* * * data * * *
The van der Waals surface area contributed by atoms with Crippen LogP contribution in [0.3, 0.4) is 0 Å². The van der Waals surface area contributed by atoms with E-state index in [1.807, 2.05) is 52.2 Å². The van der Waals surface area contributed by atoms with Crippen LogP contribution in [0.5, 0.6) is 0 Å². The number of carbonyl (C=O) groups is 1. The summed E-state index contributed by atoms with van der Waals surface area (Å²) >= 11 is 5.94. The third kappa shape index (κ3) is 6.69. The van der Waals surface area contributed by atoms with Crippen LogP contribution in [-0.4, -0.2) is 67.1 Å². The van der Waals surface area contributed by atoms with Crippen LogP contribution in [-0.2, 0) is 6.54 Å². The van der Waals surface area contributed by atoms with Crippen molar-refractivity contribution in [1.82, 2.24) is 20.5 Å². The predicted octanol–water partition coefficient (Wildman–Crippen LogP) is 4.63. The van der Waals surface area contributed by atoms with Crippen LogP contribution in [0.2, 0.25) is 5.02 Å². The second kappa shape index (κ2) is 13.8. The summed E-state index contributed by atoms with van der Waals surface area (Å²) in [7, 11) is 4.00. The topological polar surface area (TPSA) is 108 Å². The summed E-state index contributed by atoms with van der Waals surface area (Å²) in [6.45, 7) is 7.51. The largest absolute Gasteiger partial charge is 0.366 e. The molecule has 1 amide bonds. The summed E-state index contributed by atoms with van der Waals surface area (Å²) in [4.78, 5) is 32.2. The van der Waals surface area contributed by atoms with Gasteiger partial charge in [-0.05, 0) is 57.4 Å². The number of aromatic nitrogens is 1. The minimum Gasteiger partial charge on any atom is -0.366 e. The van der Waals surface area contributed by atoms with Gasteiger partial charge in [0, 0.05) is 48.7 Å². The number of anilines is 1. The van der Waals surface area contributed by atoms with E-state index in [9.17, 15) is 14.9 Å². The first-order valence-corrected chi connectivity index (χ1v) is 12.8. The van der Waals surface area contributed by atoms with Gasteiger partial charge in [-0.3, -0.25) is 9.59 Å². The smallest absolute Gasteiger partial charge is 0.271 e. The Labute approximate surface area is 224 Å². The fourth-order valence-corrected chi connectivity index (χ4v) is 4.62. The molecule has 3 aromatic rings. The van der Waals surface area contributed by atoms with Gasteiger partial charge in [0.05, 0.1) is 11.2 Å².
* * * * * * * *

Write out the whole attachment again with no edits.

The van der Waals surface area contributed by atoms with Crippen LogP contribution in [0.3, 0.4) is 0 Å². The van der Waals surface area contributed by atoms with E-state index in [1.807, 2.05) is 52.2 Å². The van der Waals surface area contributed by atoms with Crippen LogP contribution in [0.5, 0.6) is 0 Å². The number of carbonyl (C=O) groups is 1. The summed E-state index contributed by atoms with van der Waals surface area (Å²) >= 11 is 5.94. The third kappa shape index (κ3) is 6.69. The van der Waals surface area contributed by atoms with Crippen LogP contribution in [-0.4, -0.2) is 67.1 Å². The van der Waals surface area contributed by atoms with Crippen LogP contribution in [-0.2, 0) is 6.54 Å². The van der Waals surface area contributed by atoms with Crippen molar-refractivity contribution in [1.82, 2.24) is 20.5 Å². The predicted octanol–water partition coefficient (Wildman–Crippen LogP) is 4.63. The van der Waals surface area contributed by atoms with Crippen LogP contribution in [0.2, 0.25) is 5.02 Å². The second kappa shape index (κ2) is 13.8. The summed E-state index contributed by atoms with van der Waals surface area (Å²) in [7, 11) is 4.00. The topological polar surface area (TPSA) is 108 Å². The summed E-state index contributed by atoms with van der Waals surface area (Å²) in [6.45, 7) is 7.51. The largest absolute Gasteiger partial charge is 0.366 e. The molecule has 1 amide bonds. The summed E-state index contributed by atoms with van der Waals surface area (Å²) in [4.78, 5) is 32.2. The van der Waals surface area contributed by atoms with Gasteiger partial charge in [-0.05, 0) is 57.4 Å². The number of aromatic nitrogens is 1. The minimum Gasteiger partial charge on any atom is -0.366 e. The van der Waals surface area contributed by atoms with Gasteiger partial charge in [0, 0.05) is 48.7 Å². The number of anilines is 1. The van der Waals surface area contributed by atoms with E-state index in [9.17, 15) is 14.9 Å². The first-order valence-corrected chi connectivity index (χ1v) is 12.8. The van der Waals surface area contributed by atoms with Gasteiger partial charge in [-0.3, -0.25) is 9.59 Å². The smallest absolute Gasteiger partial charge is 0.271 e. The Labute approximate surface area is 224 Å². The fourth-order valence-corrected chi connectivity index (χ4v) is 4.62. The molecule has 3 aromatic rings. The van der Waals surface area contributed by atoms with Gasteiger partial charge in [0.05, 0.1) is 11.2 Å².